We spent a few days in Texas last week for spring break, visiting my sister and her family. It was warm and wonderful, filled with good food (pie and ice cream and Texas BBQ!), good beer (my new favorite Shiner) and good company. I’ll be writing a round-up post for travel purposes, but in the meantime I just had to share our bluebonnet pictures.
We seem to only visit Texas in April. I’m sure it’s lovely year round, but it’s hard to beat a trip during bluebonnet season. The Texas wildflower is everywhere this time of year, and the sight of them never gets old. Every time we visit, the kids know they must endure a photo session in the bluebonnets. It’s non-negotiable. Now, in years past, it wasn’t hard to doll them up in cute outfits and pose them in any way I saw fit. The last time we did this was four years ago, and the kids were 3 and 8.
And while the march of time has certainly made aspects of parenting easier, the same can not be said for taking posed pictures in a patch of wildflowers. One kid wants to only make goofy faces, the other kid doesn’t want to show any teeth.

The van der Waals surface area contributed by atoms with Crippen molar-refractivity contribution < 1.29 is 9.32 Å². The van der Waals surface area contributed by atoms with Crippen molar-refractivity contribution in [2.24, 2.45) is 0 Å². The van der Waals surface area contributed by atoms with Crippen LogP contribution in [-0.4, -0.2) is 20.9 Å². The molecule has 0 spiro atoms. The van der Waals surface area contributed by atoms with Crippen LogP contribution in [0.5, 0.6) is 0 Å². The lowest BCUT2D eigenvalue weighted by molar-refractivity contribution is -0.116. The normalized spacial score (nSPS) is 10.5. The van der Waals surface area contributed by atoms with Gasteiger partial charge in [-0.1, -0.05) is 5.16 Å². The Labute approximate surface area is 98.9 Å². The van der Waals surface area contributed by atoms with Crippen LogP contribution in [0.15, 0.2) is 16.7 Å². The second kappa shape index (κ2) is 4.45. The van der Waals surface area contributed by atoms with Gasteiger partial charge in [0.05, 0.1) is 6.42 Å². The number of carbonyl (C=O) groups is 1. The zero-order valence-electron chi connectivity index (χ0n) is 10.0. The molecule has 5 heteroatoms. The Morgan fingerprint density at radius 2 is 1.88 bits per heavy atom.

On second thought, maybe not that much has changed.
I brought along acceptable outfits, but long gave up on matching. In retrospect, I’m glad I didn’t spend too much time fretting over them. We found the perfect bluebonnet patch (I can’t help thinking of them like the pumpkin patch in Peanuts: “It’s the most sincere bluebonnet patch around!”), but the outfits were in the suitcases instead of on the children. Thank heavens for the crop tool in Lightroom.
In the end, it was completely fine. The pictures you take when your kids are 2 are not the same pictures you take when they’re 12. Life is different … not bad different, just different. Sure, they don’t wear what I wish they would, smile on command, or pose in any way that would require touching each other. But they also sleep through the night, wipe their own bottoms, and cut up their own food. They are growing up, and it’s utterly frustrating and fantastic. They were wonderful travel companions, and I enjoy their company. If that means they’re too big for me to braid their hair or make them cuddle, that’s a trade-off I can live with.
They’re still pretty damn cute in a patch of Texas wildflowers. Bluebonnets are magical that way.